Immigration Act 2014 Rights of Appeal

Immigration Act 2014 Rights of Appeal

31 October, 2014

1 Hitherto rights of appeal against adverse Home Office decisions on immigration claims were set out in section 82 of the Nationality, Immigration and Asylum Act 2002 and a right of appeal against refusal of asylum claims was set out in section 83 of the Act. Section 82 listed 14 different decisions including refusal of leave to enter, revocation of leave to remain and decisions to remove or deport. Section 84 of the Act set out the possible grounds of appeal, in particular that the Home Office decision was not in accordance with the Immigration Rules or was otherwise unlawful.

2 Section 15 of the Immigration Act 2014, which along with other specified provisions of that Act is brought into force as from 20 October 2014, amends the 2002 Act by substituting new sections 82 and 84 and repealing section 83. The new subsection 82(1) allows a right of appeal only in cases in which the Home Secretary has decided:

  1. to refuse a protection claim, as defined below;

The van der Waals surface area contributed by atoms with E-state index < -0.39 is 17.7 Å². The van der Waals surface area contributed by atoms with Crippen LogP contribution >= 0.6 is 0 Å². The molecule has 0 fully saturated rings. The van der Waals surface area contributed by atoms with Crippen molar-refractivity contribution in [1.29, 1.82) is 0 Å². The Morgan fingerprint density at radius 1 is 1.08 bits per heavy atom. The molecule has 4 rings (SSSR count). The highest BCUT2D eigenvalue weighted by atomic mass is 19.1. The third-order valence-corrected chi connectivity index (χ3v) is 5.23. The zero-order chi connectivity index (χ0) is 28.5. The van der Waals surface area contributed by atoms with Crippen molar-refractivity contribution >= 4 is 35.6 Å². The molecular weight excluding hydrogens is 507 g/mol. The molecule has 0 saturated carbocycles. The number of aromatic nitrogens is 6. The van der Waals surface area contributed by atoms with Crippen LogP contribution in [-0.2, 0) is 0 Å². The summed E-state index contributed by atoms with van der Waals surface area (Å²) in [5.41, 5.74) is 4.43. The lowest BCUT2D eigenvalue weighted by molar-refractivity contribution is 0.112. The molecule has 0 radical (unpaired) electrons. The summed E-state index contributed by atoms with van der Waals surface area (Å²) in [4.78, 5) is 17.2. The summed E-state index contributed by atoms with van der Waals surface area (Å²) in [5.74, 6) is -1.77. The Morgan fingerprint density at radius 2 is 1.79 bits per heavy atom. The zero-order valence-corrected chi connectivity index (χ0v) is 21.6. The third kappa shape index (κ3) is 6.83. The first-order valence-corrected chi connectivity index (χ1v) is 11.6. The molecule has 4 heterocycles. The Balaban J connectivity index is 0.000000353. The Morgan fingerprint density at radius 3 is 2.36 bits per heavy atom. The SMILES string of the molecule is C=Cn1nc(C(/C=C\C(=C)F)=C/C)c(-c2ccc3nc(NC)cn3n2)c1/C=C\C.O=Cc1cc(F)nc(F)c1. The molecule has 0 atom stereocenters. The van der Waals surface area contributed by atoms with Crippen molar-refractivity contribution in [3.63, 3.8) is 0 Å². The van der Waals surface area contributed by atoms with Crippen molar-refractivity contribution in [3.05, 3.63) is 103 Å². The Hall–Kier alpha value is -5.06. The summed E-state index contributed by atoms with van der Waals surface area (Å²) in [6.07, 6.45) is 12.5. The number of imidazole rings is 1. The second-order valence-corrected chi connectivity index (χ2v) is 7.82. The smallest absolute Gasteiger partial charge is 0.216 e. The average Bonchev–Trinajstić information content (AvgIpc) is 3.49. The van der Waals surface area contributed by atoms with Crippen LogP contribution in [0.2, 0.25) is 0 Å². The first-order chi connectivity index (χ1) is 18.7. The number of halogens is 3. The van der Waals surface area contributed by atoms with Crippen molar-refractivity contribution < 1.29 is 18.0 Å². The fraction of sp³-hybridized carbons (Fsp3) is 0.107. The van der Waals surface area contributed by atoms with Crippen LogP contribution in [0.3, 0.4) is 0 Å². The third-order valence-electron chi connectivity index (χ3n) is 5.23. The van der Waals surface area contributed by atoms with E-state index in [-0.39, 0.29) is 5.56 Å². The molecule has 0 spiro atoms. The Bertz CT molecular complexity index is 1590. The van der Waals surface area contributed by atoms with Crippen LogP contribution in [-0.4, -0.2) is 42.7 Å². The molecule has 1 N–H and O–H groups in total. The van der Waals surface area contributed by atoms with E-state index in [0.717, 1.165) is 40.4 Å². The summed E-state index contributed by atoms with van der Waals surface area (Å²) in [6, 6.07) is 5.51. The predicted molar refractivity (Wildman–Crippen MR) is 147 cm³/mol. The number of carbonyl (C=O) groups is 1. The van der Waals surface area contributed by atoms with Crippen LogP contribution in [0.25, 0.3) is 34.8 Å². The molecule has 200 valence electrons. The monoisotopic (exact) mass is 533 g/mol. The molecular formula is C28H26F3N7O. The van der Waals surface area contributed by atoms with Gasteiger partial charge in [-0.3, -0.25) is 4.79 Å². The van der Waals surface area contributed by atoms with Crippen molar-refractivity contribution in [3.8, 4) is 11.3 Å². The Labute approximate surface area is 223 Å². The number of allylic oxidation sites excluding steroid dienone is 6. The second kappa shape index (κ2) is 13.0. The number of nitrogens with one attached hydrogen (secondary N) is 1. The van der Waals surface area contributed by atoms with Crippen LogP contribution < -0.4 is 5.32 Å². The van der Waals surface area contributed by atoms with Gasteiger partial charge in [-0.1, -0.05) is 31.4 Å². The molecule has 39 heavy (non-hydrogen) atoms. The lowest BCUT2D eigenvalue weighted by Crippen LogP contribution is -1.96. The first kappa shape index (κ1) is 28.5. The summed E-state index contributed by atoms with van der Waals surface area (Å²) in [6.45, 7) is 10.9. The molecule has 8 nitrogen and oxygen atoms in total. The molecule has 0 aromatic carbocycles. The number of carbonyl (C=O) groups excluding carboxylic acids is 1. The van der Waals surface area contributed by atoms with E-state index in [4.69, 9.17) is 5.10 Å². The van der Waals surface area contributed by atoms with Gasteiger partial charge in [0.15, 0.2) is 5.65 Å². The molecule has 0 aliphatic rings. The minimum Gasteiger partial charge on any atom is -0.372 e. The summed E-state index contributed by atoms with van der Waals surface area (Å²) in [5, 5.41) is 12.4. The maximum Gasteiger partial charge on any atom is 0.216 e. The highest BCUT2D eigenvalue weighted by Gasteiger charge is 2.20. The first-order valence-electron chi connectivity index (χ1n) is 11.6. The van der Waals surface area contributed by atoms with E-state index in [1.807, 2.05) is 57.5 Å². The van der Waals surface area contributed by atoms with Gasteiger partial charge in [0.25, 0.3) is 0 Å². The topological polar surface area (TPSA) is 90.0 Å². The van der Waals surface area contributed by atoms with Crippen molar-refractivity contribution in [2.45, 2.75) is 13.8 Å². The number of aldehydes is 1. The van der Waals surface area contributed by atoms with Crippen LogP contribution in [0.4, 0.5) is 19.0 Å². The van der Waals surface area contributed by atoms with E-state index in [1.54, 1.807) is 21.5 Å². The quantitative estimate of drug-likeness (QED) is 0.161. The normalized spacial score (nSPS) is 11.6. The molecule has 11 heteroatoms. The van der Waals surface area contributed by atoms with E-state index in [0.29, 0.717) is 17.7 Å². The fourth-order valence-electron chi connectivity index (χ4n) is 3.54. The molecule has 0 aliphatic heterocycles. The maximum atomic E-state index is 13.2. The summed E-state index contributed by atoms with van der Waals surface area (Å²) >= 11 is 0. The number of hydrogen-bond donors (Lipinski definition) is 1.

2. to refuse a human rights claim or
  3. to revoke a person’s protection status, also as defined below.

A “protection claim “ means a claim by a person that his removal from the United Kingdom would be in breach of the United Kingdom’s obligations under the United Nations Refugee Convention (i.e. an asylum claim) or of the United Kingdom’s obligations in relation to persons eligible for a grant of humanitarian protection. “Protection status” refers to a person who has been granted leave to enter or remain in the United Kingdom as a refugee following a grant of asylum or to a person who is eligible for a grant of humanitarian protection. The reader is referred to the definitions of “asylum” and “humanitarian protection” in Legal Paper MW 174.

3.The new section 84 sets out permitted grounds of appeal as follows:

  1. Refusal of protection claims.
    Removal of the appellant from the United Kingdom would:
    1. breach the United Kingdom’s obligations under the Refugee Convention,
    2. breach the United Kingdom’s obligations in relation to persons eligible for a grant of humanitarian protection, or